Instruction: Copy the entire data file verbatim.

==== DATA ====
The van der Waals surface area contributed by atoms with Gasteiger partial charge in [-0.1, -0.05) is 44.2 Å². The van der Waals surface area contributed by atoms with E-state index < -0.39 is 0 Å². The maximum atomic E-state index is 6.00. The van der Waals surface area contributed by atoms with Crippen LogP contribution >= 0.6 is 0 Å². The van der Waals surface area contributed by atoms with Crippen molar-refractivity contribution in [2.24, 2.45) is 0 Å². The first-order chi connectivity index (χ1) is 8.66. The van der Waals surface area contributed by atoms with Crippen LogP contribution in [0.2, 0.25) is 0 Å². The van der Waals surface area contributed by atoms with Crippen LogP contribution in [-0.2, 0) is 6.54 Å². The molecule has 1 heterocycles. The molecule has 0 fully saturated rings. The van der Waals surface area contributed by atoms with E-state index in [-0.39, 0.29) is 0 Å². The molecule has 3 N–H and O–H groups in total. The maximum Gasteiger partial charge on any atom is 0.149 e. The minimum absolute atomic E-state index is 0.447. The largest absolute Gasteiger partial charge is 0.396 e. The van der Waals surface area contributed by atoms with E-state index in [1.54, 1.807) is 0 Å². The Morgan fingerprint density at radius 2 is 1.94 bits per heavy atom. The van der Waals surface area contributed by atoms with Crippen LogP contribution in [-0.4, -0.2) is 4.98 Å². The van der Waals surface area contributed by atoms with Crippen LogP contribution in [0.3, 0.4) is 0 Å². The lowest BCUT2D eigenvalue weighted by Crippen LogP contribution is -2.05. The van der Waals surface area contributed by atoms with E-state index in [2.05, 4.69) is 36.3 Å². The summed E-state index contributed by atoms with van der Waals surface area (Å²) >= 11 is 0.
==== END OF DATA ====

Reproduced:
The van der Waals surface area contributed by atoms with Gasteiger partial charge in [-0.1, -0.05) is 44.2 Å². The van der Waals surface area contributed by atoms with E-state index < -0.39 is 0 Å². The maximum atomic E-state index is 6.00. The van der Waals surface area contributed by atoms with Crippen LogP contribution >= 0.6 is 0 Å². The van der Waals surface area contributed by atoms with Crippen molar-refractivity contribution in [2.24, 2.45) is 0 Å². The first-order chi connectivity index (χ1) is 8.66. The van der Waals surface area contributed by atoms with Crippen LogP contribution in [0.2, 0.25) is 0 Å². The van der Waals surface area contributed by atoms with Crippen LogP contribution in [-0.2, 0) is 6.54 Å². The molecule has 1 heterocycles. The molecule has 0 fully saturated rings. The van der Waals surface area contributed by atoms with E-state index in [-0.39, 0.29) is 0 Å². The molecule has 3 N–H and O–H groups in total. The maximum Gasteiger partial charge on any atom is 0.149 e. The minimum absolute atomic E-state index is 0.447. The largest absolute Gasteiger partial charge is 0.396 e. The van der Waals surface area contributed by atoms with E-state index in [1.54, 1.807) is 0 Å². The Morgan fingerprint density at radius 2 is 1.94 bits per heavy atom. The van der Waals surface area contributed by atoms with Crippen LogP contribution in [-0.4, -0.2) is 4.98 Å². The van der Waals surface area contributed by atoms with Crippen LogP contribution in [0.3, 0.4) is 0 Å². The lowest BCUT2D eigenvalue weighted by Crippen LogP contribution is -2.05. The van der Waals surface area contributed by atoms with E-state index in [2.05, 4.69) is 36.3 Å². The summed E-state index contributed by atoms with van der Waals surface area (Å²) >= 11 is 0.